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Lorry driver caused trucker's death on A9 after falling asleep at wheel

David MacDonald was jailed for three and a half years at the High Court in Edinburgh.

David MacDonald
Ciaran Donnelly

A lorry driver who killed another trucker in a crash after falling asleep at the wheel has been jailed for three and a half years.

David MacDonald failed to take sufficient rest before the collision on the A9 road with a lorry being driven by Gordon Cooper, 57.

MacDonald, 25, was driving north in a tanker when it began to drift across to the opposite side of the road before smashing into the other vehicle.

A judge told MacDonald at the High Court in Edinburgh that the victim was a family man who left a widow and two sons.

Lord Bracadale said he was conscious that no sentence he imposed could bring back Mr Cooper or begin to compensate for his loss.

The judge said: "The sentence cannot and is not intended to measure the value of the life of Mr Cooper."

He told MacDonald that he had embarked on a long return journey between Elgin, in Moray, and Girvan, in Ayrshire, through the day and night without taking adequate rest periods.

Lord Bracadale said: "The predictable result was you fell asleep at the wheel with devastating consequences.

"All drivers must take care not to drive when too tired and for commercial drivers like you the regulations over rest periods are laid down with the specific purpose of preventing such catastrophic occurrences."

Lord Bracadale said he accepted that MacDonald had shown remorse and was carrying "a considerable burden" over what happened and that he suffered serious injuries.

The judge told him he would have faced a jail sentence of four years and nine months but for his guilty plea.He also banned MacDonald from driving for seven years and ordered he resit the extended test.

MacDonald earlier admitted causing the death of Mr Cooper by driving dangerously on the A9 between Dunkeld and Ballinluig on December 23 in 2010.

Two teenage friends of MacDonald were accompanying him on the trip and one of them screamed at him moments before the fatal collision two days before Christmas.

Advocate depute Stephen O'Rourke told the court: "In the moments before the collision Luke McLean recalls that their lorry, driven by the accused, very slowly began to drift across onto the opposite side of the road.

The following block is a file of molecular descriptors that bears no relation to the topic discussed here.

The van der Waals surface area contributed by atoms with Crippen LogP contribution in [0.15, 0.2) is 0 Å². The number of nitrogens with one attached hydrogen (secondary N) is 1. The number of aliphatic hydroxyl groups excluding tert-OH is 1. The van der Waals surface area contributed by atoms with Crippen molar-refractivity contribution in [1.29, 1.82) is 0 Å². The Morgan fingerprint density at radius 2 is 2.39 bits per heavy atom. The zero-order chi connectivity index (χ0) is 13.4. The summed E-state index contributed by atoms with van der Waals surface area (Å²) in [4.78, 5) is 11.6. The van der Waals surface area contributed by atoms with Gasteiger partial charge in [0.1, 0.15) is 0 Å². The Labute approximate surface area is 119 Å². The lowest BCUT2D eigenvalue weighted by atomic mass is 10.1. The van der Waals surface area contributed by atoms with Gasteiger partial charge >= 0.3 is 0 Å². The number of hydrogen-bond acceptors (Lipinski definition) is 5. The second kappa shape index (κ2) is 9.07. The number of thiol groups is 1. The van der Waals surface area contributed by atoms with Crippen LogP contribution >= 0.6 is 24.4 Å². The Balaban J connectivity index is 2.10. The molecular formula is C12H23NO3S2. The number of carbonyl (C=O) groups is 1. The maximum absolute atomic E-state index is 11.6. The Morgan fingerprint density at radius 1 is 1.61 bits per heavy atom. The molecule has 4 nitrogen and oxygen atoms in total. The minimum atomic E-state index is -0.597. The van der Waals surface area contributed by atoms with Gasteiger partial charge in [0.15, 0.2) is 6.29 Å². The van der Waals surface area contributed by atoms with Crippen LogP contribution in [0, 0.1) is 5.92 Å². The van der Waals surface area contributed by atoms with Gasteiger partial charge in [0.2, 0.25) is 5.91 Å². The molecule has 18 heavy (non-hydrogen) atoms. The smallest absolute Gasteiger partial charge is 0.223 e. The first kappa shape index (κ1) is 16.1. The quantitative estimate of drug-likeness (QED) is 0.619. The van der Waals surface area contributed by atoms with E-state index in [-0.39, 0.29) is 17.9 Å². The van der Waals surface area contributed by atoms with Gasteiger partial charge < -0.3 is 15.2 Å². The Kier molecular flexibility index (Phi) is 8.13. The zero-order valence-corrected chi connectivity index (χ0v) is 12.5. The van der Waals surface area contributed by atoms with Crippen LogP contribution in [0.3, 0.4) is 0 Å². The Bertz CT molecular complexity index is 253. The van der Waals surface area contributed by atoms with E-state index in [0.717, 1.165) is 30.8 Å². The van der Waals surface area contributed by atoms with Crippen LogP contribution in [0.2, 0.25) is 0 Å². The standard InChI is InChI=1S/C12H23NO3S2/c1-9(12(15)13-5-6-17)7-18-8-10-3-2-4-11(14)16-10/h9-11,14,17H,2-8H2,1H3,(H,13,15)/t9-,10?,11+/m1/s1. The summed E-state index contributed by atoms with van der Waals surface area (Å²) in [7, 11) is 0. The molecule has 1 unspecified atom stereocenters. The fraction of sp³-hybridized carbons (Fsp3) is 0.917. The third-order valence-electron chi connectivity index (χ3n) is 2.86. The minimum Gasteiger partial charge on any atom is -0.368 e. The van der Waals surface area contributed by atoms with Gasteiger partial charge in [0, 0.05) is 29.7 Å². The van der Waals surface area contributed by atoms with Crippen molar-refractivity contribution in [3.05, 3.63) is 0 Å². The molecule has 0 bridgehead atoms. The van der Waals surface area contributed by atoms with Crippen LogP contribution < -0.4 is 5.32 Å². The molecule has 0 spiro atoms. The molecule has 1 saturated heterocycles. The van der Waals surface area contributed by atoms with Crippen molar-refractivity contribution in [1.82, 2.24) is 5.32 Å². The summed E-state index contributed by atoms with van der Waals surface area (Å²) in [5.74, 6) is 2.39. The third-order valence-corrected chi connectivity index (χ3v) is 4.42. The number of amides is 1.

"At this point he turned to the accused who had his two hands on the wheel and appeared to be awake," said the prosecutor.

"He shouted 'Sumo' twice, which is the accused's nickname, but the accused didn't react. He then screamed 'Sumo' very loudly but by this time Mr McLean realised they were across the carriageway and about to collide with the lorry being driven by Mr Cooper coming south," he said.

Mr O'Rourke added: "At that third shout the accused did react, pulling the steering wheel around to the left which brought the driver's side of the accused's lorry directly into the point of impact."

The collision brought Mr Cooper's lorry to a halt on the verge with the cab of the vehicle significantly damaged. MacDonald's vehicle continued on and jack-knifed and the cab hit a concrete block.

The tanker trailer rolled onto his side detached from the cab.

Mr Cooper, of India Street, Montrose, in Angus, was trapped in the cab pinned by the steering wheel. His breathing was shallow and he was unconscious but after firefighters removed the cab structure no trace of a heartbeat could be found.

He was later found to have suffered a fractured skull and bleeding within the brain along with other injuries.

MacDonald, of Strathspey Avenue, Aviemore, Inverness-shire, was thrown from the cab of his vehicle resulting in the loss of his right leg below the knee and a fracture to the left leg.

Mr O'Rourke said that both the passengers in MacDonald's tanker, Mr McLean and Anthony Mackin, who were both 19 at the time, were able to climb out of the cab and "astonishingly" suffered only minor injuries.

Both vehicles were travelling at 56mph, the maximum allowed by their speed limiters, while a 40mph limit applied to their class of vehicle on the stretch of road.

The advocate depute told the court: "The collision happened because the accused appears to have fallen asleep at the wheel, having failed to have regard to the statutory periods of rest set down for HGV drivers."

Defence counsel Barry Smith said: "Mr MacDonald wishes me to make plain to the court and to record his sincere remorse for the unnecessary loss of life caused by his actions."

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